Jesus calls us to follow His way. Jesus’ way is to persistently address those things which were antithetical to the Kingdom of God. He suffered for it. Not only on the cross, throughout His life. He constantly was attacked for the fact He would confront the corrupt and rotten religious establishment of the day. This was in fact His life’s work, for which He suffered greatly. We see Him working to change the system in so many different ways. Sometimes He did so with a violent passion, as when he fashioned a whip and drove out those who’d turned his Father’s house into a marketplace. Sometimes he disrupted the religious system with incredible verbal force, as when he rebuked the Scribes and Pharisees for their oppressive way of being: “woe to you!” More often he disrupted the system indirectly, like when he healed those who were considered not fit for the Kingdom of God; or when he ate with people everyone else considered pariahs; or when gave praise to inconsequential people, people not taken seriously by the establishment; other times Jesus disrupted the religious establishment playfully, by telling funny stories that undermined the values of the scribes and pharisees. Jesus would never shy away from bringing up topics nobody wanted to talk about (like when Simon the Pharisee was silently judging a disreputable woman while she was honouring Jesus — Jesus tells Simon a story about forgiveness to the dinner party). Everything Jesus did forced people to face their unsavoury realities, forced them to take responsibility, and called them to live a life more in line with the Kingdom, lives of love joy, peace, patience, kindness, gentleness, and self-control. People did not like this. Jesus perpetually disrupted the ungodly systems of the world so that they might either die or bear fruit— Jesus even disrupted the ungodly system for dealing with people who disrupt ungodly systems. Killing someone works really well when you want to stop someone disrupting your system — unless of course God raises that person from the dead.

A true martyr is one who lives for the Kingdom of God, and suffers the consequences. A martyr isn’t one who puts up with hell in order to avoid suffering. A martyr is one who will go through Hell in order to advance the Kingdom of God. Se the difference?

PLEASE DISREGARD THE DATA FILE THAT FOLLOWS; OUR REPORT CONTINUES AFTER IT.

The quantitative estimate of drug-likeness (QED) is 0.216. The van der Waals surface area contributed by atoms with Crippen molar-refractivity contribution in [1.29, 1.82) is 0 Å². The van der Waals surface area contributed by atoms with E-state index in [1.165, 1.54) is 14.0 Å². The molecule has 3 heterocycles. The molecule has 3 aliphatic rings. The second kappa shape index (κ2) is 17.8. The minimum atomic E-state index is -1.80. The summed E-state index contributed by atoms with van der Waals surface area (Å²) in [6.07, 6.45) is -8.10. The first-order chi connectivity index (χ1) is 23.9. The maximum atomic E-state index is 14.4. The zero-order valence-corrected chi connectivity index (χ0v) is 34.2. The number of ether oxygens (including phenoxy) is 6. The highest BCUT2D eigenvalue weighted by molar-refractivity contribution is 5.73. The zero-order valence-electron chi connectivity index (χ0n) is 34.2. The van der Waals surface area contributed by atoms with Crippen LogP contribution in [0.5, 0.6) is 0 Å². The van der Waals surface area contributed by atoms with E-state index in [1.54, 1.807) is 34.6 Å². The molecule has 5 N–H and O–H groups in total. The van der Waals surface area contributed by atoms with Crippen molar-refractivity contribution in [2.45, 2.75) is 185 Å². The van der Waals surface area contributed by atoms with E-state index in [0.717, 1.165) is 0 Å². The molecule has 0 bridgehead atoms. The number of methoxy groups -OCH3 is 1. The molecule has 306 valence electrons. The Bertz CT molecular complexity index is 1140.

How do we follow suite? How do we know what’s our cross to take up? A first place to start is by asking God to help you pay attention to what you're avoiding. Just like Peter offered his rebuke when he got anxious, pay attention to what makes you anxious. Pay attention to the conversations that you don’t want to have. Pay attention to that niggling voice in the back of your head that says, “this just isn’t right.” Pay attention to when you’ve gotten defensive. May the Holy Spirit speak to you through these things which bring you dis-ease. Maybe the Spirit is saying, “things can be different.” Very likely, the Spirit will bring something to mind — perhaps something you’ve been avoiding. Perhaps something that causes you suffering. Maybe you’ve been sacrificing your self in unhelpful ways for family, or a friend, or maybe its your work — maybe you’ve found yourself covering up for people, enabling people to avoid taking responsibility for their actions. Maybe you’ve been keeping their secrets. Maybe it feels like the only fruit of your suffering is that it enables people to not change. Maybe God is calling you to live and act differently. But if you do, remember that people may protest. People may resist. It’s then that you’ll find out what it means to be a martyr. Some of you already have.

Say that you’ve started to pay attention to what you’re avoiding. You want to bring a change, and are willing to take on suffering, maybe even persecution, to make that happen. What do we do? I think prayer is a good place to start. Ask God to show you what Jesus would do if He were in your shoes. How would Jesus live as a member of your family? How would Jesus be a coworker in your workplace. How would Jesus be your friends friend, who’s treating you the way she is. How would Jesus start up school this fall with so much uncertainty and loneliness. Have fun. Really use your imagination audaciously. Prayerfully and playfully imagine the different ways Jesus would be. Remember all the different ways that Jesus brought change for the Kingdom — what would it look like in your life? Have fun in the process of losing your life — after all, if you are going to lose your life, if people are going to resist your change, you might as well be a bit playful and have fun in the process.

The reason we pick up our cross is not because we actually enjoy suffering. The author of Hebrews tells us that it "was for the joy set before him that Jesus endured the cross, scorning its shame, and sat down at the right hand of the throne of God.” It was for the joy set before him. That’s why we pick up our crosses, that’s why we work for change, that way we give up our life. For the joy. When we begin to think about acting like Jesus to bring change to our family, our church, our friends, our work, our school — when we start thinking about bringing change for the Kingdom of God, we’ll experience the paradox —- we will both be terrified and exhilarated. We’ll be scared to the bone and filled with hope and excitement. We’ll be filled with hope and excitement because God’s Kingdom is actually a good thing, wildly fantastic, and the prospect of it taking root in our homes, our church, our community, our nation, our world, is also wildly fantastic. The possibility of the Kingdom in our lives is worth the suffering, it’s worth the cross. It’s that hope which enables us to pick up our cross and endure whatever push back might come.